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Dark City [DVD] [1998]

4.1 out of 5 stars 154 customer reviews

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Product details

  • Actors: Rufus Sewell, Kiefer Sutherland, Jennifer Connelly, William Hurt, Richard O'Brien
  • Directors: Alex Proyas
  • Writers: Alex Proyas, David S. Goyer, Lem Dobbs
  • Producers: Alex Proyas, Andrew Mason, Barbara Gibbs, Brian Witten
  • Format: PAL
  • Language: English
  • Subtitles: English
  • Region: Region 2 (This DVD may not be viewable outside Europe. Read more about DVD formats.)
  • Aspect Ratio: 16:9 - 2.35:1
  • Number of discs: 1
  • Classification: 15
  • Studio: Eiv
  • DVD Release Date: 1 Oct. 1999
  • Run Time: 97 minutes
  • Average Customer Review: 4.1 out of 5 stars  See all reviews (154 customer reviews)
  • ASIN: B00004D360
  • Amazon Bestsellers Rank: 6,712 in DVD & Blu-ray (See Top 100 in DVD & Blu-ray)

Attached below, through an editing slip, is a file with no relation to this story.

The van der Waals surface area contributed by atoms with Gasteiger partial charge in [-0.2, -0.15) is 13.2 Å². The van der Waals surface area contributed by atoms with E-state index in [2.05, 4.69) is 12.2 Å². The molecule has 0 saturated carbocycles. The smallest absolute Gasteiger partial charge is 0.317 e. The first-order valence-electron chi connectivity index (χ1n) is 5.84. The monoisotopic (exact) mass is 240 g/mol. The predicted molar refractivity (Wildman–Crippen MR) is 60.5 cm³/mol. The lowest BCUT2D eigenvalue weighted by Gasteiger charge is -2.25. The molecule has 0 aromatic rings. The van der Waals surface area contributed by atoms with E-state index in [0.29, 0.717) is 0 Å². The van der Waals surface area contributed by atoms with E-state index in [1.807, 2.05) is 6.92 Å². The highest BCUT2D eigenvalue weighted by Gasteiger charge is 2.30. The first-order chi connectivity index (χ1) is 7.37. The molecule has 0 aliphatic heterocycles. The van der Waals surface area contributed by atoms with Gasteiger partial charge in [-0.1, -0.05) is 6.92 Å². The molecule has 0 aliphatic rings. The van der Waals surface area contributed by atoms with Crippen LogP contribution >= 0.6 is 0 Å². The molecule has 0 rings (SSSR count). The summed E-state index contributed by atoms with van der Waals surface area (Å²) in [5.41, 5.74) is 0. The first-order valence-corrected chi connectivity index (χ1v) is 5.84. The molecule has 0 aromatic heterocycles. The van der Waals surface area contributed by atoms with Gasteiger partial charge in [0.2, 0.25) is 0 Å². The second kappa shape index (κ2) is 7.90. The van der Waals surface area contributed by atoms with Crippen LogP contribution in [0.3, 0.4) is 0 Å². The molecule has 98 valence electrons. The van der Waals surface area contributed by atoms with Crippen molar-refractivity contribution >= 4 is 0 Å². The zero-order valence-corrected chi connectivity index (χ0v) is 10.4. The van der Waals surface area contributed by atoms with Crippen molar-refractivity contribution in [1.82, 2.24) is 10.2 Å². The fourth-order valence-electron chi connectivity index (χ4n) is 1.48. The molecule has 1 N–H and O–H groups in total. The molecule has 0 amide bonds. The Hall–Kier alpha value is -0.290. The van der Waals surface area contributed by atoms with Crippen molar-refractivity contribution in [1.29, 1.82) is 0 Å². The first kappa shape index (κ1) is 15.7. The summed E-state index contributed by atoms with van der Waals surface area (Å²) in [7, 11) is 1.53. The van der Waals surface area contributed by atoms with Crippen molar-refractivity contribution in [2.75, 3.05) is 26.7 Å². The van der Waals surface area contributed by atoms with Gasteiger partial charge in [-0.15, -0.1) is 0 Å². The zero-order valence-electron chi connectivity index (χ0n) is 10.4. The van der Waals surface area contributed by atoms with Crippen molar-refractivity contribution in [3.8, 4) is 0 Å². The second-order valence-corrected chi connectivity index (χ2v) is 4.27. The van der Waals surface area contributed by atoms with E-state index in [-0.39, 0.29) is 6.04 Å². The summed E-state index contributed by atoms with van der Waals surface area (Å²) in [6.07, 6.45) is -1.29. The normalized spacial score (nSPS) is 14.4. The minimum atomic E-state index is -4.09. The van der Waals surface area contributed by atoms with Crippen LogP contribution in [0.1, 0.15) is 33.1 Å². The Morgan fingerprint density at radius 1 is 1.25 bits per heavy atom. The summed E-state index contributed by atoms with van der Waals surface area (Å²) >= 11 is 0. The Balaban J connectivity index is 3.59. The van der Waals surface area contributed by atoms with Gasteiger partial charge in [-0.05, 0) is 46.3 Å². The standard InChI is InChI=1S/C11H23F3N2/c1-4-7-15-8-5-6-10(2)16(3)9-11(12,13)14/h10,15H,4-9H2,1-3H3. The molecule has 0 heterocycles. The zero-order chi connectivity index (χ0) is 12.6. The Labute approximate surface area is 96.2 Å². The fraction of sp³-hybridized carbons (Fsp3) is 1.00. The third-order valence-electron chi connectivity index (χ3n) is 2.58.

Product Description

Product Description

DVD Special Features

The Making Of Featurette
Trailer: 2 mins approx
Subtitles :English

From Amazon.co.uk

If you're a fan of brooding comic-book anti-heroes, got a nihilistic jolt from The Crow (1994) and share director Alex Proyas's highly developed preoccupation for style over substance, you might be tempted to call Dark City an instant classic of visual imagination. It's one of those films that exists in a world purely of its own making, setting its own rules and playing by them fairly, so that even its derivative elements (and there are quite a few) acquire their own specific uniqueness. Before long, however, the film becomes interesting only as a triumph of production design. And while that's certainly enough to grab your attention (Blade Runner is considered a classic, after all), it's painfully clear that Dark City has precious little heart and soul. One-dimensional characters are no match for the film's abundance of retro-futuristic style, so it's best to admire the latter on its own splendidly cinematic terms. Trivia buffs will be interested to know that the film's 50-plussets (partially inspired by German expressionism) were built at the Fox Film Studios in Sydney, Australia, home base of director Alex Proyas and producer Andrew Mason. The underground world depicted in the film required the largest indoor set ever built in Australia. --Jeff Shannon

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Customer Reviews

Top Customer Reviews

Format: DVD Verified Purchase